Google has recently done an analysis of citation trends, and found that citations to "less" prestigious journals are actually increasing:
Rise of the Rest: The Growing Impact of Non-Elite Journals
An extract from the above study:
"... now that finding and reading relevant articles in non-elite journals is about as easy as finding and reading articles in elite journals, researchers are increasingly building on and citing work published everywhere. Considering citations to all articles, the percentage of citations to articles in non-elite journals went from 27% in 1995 to 47% in 2013. Six out of nine broad areas had at least 50% of citations going to articles published in non-elite journals in 2013."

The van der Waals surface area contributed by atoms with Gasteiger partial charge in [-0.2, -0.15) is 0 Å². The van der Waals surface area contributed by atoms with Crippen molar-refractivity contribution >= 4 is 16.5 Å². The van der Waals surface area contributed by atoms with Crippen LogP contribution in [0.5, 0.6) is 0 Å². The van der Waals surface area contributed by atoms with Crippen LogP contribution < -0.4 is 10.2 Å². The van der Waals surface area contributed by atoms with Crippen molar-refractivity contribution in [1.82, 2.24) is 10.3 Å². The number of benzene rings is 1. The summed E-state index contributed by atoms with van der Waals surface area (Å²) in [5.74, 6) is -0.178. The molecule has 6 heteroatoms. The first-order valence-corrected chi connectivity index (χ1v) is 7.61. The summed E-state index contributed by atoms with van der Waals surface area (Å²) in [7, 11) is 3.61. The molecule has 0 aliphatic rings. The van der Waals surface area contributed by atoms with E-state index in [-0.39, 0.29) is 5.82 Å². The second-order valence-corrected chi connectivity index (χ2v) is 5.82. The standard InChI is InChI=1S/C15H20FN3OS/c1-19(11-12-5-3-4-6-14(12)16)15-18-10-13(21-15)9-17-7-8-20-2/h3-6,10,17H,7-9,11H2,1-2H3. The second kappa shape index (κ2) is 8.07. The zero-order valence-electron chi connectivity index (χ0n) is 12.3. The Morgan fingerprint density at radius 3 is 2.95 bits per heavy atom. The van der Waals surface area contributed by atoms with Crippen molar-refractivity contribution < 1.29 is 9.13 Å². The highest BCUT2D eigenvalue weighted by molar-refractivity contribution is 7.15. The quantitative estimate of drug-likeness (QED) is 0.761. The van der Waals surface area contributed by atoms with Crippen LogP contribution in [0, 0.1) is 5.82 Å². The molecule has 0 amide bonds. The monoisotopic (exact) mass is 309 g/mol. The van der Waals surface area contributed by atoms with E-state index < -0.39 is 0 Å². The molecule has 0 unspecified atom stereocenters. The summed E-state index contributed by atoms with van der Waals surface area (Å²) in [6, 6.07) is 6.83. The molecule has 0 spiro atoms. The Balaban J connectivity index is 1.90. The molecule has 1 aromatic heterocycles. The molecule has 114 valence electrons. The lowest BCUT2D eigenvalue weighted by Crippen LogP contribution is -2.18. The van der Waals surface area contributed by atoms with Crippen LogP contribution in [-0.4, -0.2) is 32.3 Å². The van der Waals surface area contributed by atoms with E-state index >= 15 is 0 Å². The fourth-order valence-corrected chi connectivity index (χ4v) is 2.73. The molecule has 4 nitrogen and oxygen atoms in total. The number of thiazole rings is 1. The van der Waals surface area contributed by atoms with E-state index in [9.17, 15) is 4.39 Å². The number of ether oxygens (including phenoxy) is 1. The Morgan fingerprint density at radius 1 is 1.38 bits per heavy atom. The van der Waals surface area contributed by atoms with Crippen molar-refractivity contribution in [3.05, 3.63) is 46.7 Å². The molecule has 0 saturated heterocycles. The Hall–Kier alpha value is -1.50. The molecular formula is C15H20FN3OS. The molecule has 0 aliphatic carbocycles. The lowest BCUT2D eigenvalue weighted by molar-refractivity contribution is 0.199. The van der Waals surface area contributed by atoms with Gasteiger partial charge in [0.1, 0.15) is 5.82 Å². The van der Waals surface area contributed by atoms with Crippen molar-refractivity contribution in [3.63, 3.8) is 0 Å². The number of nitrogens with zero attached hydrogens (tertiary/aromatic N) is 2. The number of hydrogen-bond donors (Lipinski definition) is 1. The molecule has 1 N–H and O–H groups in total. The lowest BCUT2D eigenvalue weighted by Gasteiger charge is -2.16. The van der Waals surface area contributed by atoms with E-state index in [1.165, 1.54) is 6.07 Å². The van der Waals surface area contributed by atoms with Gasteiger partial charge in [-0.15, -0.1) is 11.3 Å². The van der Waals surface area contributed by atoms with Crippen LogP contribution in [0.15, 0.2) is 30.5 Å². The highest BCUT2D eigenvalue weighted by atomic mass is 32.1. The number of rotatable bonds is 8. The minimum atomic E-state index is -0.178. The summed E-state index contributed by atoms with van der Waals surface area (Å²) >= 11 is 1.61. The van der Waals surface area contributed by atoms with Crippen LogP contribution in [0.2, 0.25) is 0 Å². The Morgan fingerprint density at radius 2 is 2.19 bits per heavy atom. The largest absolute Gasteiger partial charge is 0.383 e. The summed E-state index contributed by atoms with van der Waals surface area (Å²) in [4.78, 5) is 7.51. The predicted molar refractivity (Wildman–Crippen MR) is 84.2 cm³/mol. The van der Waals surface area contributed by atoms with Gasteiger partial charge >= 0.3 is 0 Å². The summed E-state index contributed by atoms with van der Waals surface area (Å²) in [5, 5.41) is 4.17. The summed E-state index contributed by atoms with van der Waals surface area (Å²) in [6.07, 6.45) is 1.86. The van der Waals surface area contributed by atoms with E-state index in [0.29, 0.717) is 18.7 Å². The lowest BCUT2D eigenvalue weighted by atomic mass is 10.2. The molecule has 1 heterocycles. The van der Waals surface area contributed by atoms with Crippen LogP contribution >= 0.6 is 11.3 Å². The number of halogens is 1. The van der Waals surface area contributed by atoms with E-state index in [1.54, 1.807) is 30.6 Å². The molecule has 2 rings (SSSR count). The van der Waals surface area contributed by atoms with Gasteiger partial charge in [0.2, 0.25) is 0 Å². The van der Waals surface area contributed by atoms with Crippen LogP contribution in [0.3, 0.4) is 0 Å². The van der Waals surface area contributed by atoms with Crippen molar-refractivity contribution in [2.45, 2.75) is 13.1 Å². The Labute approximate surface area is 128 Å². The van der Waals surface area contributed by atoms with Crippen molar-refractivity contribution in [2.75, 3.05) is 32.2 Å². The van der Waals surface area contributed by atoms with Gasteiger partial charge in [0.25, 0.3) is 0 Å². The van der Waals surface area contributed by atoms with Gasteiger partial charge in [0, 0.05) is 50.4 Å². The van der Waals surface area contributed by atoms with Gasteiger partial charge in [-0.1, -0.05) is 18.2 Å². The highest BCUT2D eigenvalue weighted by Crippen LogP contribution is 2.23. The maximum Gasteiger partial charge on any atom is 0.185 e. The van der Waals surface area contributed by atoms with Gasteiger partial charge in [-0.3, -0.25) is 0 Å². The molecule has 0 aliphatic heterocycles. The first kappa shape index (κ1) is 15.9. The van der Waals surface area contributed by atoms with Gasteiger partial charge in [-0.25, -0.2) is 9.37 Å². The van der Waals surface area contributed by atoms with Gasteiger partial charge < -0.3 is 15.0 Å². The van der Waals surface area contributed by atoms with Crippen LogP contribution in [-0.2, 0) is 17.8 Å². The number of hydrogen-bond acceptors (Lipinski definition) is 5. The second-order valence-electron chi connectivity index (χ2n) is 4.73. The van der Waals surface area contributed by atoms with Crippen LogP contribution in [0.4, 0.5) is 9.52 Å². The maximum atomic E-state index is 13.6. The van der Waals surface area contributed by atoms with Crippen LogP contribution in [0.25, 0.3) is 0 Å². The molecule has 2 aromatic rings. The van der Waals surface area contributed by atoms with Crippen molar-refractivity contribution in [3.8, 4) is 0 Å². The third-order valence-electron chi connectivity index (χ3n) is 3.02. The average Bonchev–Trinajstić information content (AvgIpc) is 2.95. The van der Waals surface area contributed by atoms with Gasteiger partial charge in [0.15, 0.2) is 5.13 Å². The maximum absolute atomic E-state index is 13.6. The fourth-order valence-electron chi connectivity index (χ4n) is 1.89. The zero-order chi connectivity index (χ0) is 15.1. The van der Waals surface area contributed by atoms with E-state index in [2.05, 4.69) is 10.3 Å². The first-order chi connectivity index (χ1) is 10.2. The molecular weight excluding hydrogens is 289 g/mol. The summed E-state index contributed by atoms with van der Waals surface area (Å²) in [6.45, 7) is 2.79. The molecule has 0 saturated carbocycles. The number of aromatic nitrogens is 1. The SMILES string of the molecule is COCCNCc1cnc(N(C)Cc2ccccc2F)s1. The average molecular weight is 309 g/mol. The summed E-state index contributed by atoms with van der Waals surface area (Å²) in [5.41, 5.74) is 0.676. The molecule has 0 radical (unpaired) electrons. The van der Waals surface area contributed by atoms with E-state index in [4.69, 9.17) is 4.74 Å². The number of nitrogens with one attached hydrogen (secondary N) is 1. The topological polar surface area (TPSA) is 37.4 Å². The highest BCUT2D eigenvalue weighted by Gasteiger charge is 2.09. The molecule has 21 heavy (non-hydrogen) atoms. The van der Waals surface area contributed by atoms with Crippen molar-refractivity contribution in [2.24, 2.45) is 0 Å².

Additionally, in my personal experience (15+ years of computer science research), I've found that the breadth of ideas is considerably enhanced if one makes some effort to go beyond the so-called "top" journals, while still staying aware of publications in "top" journals.
A lot of the elite-type publications can be quite political, in the sense that stuff won't get published in them (ie. get past the reviewers) unless it follows the fashionable-approach-of-the-day and cites the "right" papers. This can lead to a reduction of new ideas and/or only incremental improvements of existing methods.
As a consequence, some of the less "prestigious" journals can in fact be a breath of fresh air, where some of the more risky, newer, and/or alternative methods are explored.